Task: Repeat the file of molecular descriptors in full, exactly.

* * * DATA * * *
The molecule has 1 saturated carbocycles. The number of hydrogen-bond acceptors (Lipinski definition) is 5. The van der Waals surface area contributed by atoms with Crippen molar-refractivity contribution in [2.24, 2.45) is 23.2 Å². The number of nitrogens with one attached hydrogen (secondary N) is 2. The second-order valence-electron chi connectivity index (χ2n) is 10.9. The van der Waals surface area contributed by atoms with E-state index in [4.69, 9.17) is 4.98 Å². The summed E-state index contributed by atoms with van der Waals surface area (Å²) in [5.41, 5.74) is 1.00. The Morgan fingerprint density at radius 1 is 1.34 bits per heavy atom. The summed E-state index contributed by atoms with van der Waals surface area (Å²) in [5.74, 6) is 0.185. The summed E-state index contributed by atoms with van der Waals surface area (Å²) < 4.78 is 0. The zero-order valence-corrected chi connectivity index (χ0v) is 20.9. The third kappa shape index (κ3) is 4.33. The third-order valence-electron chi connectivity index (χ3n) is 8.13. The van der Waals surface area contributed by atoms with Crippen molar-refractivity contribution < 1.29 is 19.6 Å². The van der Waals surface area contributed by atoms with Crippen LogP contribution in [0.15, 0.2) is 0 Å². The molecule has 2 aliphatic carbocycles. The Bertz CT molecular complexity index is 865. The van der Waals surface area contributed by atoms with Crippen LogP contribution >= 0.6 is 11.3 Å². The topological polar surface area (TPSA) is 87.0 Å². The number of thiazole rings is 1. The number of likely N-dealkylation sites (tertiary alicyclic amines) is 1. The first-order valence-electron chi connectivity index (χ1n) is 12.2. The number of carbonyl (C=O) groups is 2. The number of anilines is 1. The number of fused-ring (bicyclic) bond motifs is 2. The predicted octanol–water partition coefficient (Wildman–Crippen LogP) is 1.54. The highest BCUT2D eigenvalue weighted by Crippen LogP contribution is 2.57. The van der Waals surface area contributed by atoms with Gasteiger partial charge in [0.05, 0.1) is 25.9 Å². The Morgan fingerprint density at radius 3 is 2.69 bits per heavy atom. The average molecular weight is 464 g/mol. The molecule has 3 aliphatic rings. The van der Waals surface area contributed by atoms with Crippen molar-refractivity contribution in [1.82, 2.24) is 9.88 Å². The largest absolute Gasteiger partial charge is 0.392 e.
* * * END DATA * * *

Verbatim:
The molecule has 1 saturated carbocycles. The number of hydrogen-bond acceptors (Lipinski definition) is 5. The van der Waals surface area contributed by atoms with Crippen molar-refractivity contribution in [2.24, 2.45) is 23.2 Å². The number of nitrogens with one attached hydrogen (secondary N) is 2. The second-order valence-electron chi connectivity index (χ2n) is 10.9. The van der Waals surface area contributed by atoms with E-state index in [4.69, 9.17) is 4.98 Å². The summed E-state index contributed by atoms with van der Waals surface area (Å²) in [5.41, 5.74) is 1.00. The Morgan fingerprint density at radius 1 is 1.34 bits per heavy atom. The summed E-state index contributed by atoms with van der Waals surface area (Å²) in [5.74, 6) is 0.185. The summed E-state index contributed by atoms with van der Waals surface area (Å²) < 4.78 is 0. The zero-order valence-corrected chi connectivity index (χ0v) is 20.9. The third kappa shape index (κ3) is 4.33. The third-order valence-electron chi connectivity index (χ3n) is 8.13. The van der Waals surface area contributed by atoms with Crippen molar-refractivity contribution < 1.29 is 19.6 Å². The van der Waals surface area contributed by atoms with Crippen LogP contribution in [0.15, 0.2) is 0 Å². The molecule has 2 aliphatic carbocycles. The Bertz CT molecular complexity index is 865. The van der Waals surface area contributed by atoms with Crippen LogP contribution >= 0.6 is 11.3 Å². The topological polar surface area (TPSA) is 87.0 Å². The number of thiazole rings is 1. The number of likely N-dealkylation sites (tertiary alicyclic amines) is 1. The first-order valence-electron chi connectivity index (χ1n) is 12.2. The number of carbonyl (C=O) groups is 2. The number of anilines is 1. The number of fused-ring (bicyclic) bond motifs is 2. The predicted octanol–water partition coefficient (Wildman–Crippen LogP) is 1.54. The highest BCUT2D eigenvalue weighted by Crippen LogP contribution is 2.57. The van der Waals surface area contributed by atoms with Gasteiger partial charge in [0.05, 0.1) is 25.9 Å². The Morgan fingerprint density at radius 3 is 2.69 bits per heavy atom. The average molecular weight is 464 g/mol. The molecule has 3 aliphatic rings. The van der Waals surface area contributed by atoms with Crippen molar-refractivity contribution in [1.82, 2.24) is 9.88 Å². The largest absolute Gasteiger partial charge is 0.392 e.